China gets onboard16 August 2016
Nuclear has a long history in submarine propulsion, but civilian applications for floating plant are another matter. China and Russia have dedicated development programmes with the completion of the first maritime nuclear power platform getting closer. NEI looks at the programmes and what they might mean for offshore power generation, the environment and regional security.
The construction of China’s first maritime nuclear power platform in the South China Sea is due to be completed by 2018 and put into operation the following year, the Chinese newspaper Global Times reported in April. The newspaper quoted analysts as saying that such a platform could considerably boost the efficiency of China’s ongoing construction work on islands in the South China Sea.
Liu Zhengguo, head of the general office of the China Shipbuilding Industry Corporation (CSIC), which is responsible for designing and assembling the platforms, told Global Times the CSIC is “pushing forward with the work”. He added: “The development of nuclear power platforms is a burgeoning trend. The exact number of plants to be built [by the CSIC] depends on market demand. Judging by various factors... the demand is pretty strong.” Earlier in April, it was reported that China plans to construct at least 20 maritime nuclear power platforms “in the future”.
Global Times cited Li Jie, a Beijing-based naval expert, as saying the platforms will add to reliable power supplies for lighthouses, rescue and relief equipment as well as airports and harbours on the South China Sea Islands. “Given the long distance between the Nansha Islands and the Chinese mainland and the changing weather conditions, transporting fuel could be an issue, which is why developing the maritime nuclear power platform is of great significance,” he said.
In January, Xu Dazhe, the director of the China Atomic Energy Authority, had told reporters in Beijing China was planning to develop offshore floating nuclear power plants, linking these to China’s desire to become a “maritime power”. Xu said they “must undergo a rigorous, scientific evaluation”.
Also in January, two Chinese state-owned energy companies, China National Offshore Oil Corporation (CNOOC) and China General Nuclear Power Corporation (CGN), signed a strategic cooperation framework pact on offshore oil and nuclear power.
CGN has been developing a small modular nuclear reactor for maritime use (dubbed ACPR50S) to provide power for offshore oil and gas exploration and production. It expects to begin building a demonstration project in 2017. CGN has signed a strategic cooperation agreement with CSIC to work jointly to develop floating plants. Construction of the first floating reactor is expected to start in the same year, CGN said, with electricity generation to begin in 2020 – which would put them behind the schedule for CSIC’s plants. CGN is currently undertaking preliminary design work for a 200MWt (60MWe) demonstration ACPR50S reactor to supply electricity, heat and desalination to islands or in coastal areas, or for offshore oil and gas exploration.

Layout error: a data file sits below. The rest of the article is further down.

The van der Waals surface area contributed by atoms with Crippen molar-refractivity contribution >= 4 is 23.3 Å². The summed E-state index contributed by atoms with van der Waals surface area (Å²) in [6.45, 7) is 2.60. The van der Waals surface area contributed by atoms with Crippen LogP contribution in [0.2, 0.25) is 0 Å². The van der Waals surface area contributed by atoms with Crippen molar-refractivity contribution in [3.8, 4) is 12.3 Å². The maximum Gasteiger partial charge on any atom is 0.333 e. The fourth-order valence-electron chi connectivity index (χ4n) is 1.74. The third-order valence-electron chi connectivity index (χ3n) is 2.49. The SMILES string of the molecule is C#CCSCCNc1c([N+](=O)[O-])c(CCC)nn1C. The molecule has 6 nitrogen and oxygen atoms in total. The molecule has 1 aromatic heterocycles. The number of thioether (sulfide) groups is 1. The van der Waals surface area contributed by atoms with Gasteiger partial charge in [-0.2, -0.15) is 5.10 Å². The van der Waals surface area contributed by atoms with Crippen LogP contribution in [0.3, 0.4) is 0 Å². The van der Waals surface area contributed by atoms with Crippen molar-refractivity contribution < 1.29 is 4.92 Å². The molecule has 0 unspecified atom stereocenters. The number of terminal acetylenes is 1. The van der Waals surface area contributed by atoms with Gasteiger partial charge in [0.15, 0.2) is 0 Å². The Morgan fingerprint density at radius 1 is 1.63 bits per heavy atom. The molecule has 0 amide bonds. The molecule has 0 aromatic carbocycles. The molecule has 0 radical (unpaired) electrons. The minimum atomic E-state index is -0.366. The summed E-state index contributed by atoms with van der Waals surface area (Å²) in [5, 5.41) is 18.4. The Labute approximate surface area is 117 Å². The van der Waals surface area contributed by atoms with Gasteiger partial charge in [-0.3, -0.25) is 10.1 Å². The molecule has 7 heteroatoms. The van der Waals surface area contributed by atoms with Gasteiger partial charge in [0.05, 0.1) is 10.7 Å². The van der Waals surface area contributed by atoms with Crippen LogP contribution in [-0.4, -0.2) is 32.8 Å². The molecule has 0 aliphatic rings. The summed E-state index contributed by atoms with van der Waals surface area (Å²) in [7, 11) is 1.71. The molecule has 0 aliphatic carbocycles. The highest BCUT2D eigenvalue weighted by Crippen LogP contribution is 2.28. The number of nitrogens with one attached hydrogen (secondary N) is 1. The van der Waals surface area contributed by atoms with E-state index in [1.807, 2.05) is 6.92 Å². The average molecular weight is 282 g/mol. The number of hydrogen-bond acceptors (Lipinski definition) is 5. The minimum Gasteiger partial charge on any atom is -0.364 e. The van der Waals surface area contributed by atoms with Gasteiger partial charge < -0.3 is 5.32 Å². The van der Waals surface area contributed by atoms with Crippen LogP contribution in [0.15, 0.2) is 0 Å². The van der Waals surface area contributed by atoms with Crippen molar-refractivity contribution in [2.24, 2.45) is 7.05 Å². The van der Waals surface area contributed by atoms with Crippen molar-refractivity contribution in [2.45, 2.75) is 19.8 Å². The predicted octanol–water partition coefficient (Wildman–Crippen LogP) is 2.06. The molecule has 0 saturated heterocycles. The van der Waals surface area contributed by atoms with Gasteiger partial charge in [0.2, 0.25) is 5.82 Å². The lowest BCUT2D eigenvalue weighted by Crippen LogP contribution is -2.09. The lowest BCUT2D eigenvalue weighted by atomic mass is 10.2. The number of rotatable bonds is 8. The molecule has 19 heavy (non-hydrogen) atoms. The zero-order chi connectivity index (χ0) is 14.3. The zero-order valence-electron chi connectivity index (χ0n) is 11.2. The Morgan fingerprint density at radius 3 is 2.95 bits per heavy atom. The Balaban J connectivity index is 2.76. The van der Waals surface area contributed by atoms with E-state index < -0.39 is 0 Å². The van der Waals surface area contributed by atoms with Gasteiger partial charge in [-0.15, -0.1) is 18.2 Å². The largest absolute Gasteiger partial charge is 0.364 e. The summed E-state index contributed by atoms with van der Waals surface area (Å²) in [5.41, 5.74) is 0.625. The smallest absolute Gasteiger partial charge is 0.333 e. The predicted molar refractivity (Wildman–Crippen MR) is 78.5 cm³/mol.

China’s National Development and Reform Commission (NDRC) approved development of the ACPR50S reactor design in December as part of the 13th Five-Year Plan for innovative energy technologies. CSIC has already designed two solutions for marine nuclear power platforms: one is for a nuclear plant on a floating platform; the other for a submersible plant, CGN said.
China’s other major nuclear energy company, China National Nuclear Corporation (CNNC) is also looking to develop floating plants. In October 2015, UK-based Lloyd’s Register Energy and a CNNC subsidiary, the Nuclear Power Institute of China (NPIC), signed a “major cooperation framework agreement for a first-of-a-kind floating nuclear vessel” that will be used in Chinese waters to supply electrical power to offshore installations. Lloyd’s Register Energy said in a statement that it would assist in the design and development of a “safe and secure floating vessel” containing a small modular reactor (SMR).
The first contract under the framework agreement is to develop new nuclear safety regulations, safety guidelines and nuclear codes and standards for the plants that are consistent with offshore and international marine regulations and International Atomic Energy Agency (IAEA) nuclear safety standards. “Lloyd’s Register Energy helps clients design, construct and operate capital intensive assets to their highest levels of safety and performance,” said nuclear director Mark Bassett. He said NPIC has asked Lloyds Register Energy to help them safely achieve this “technically challenging” offshore nuclear programme.
Melvin Zhang, Lloyd’s Register Energy’s vice-president of strategic development for Greater China, said the agreement marks the beginning of a new initiative for the Chinese nuclear industry, taking nuclear power generation offshore. He said the project will show how nuclear power can be used and applied to support sustainable power generation in both energy and marine sectors. NPIC said it believes there is “substantial opportunity” to further efforts in developing power generation for the future. This is just one example of how NPIC is seeking to innovate and apply new ways of using nuclear technology for robust power supply.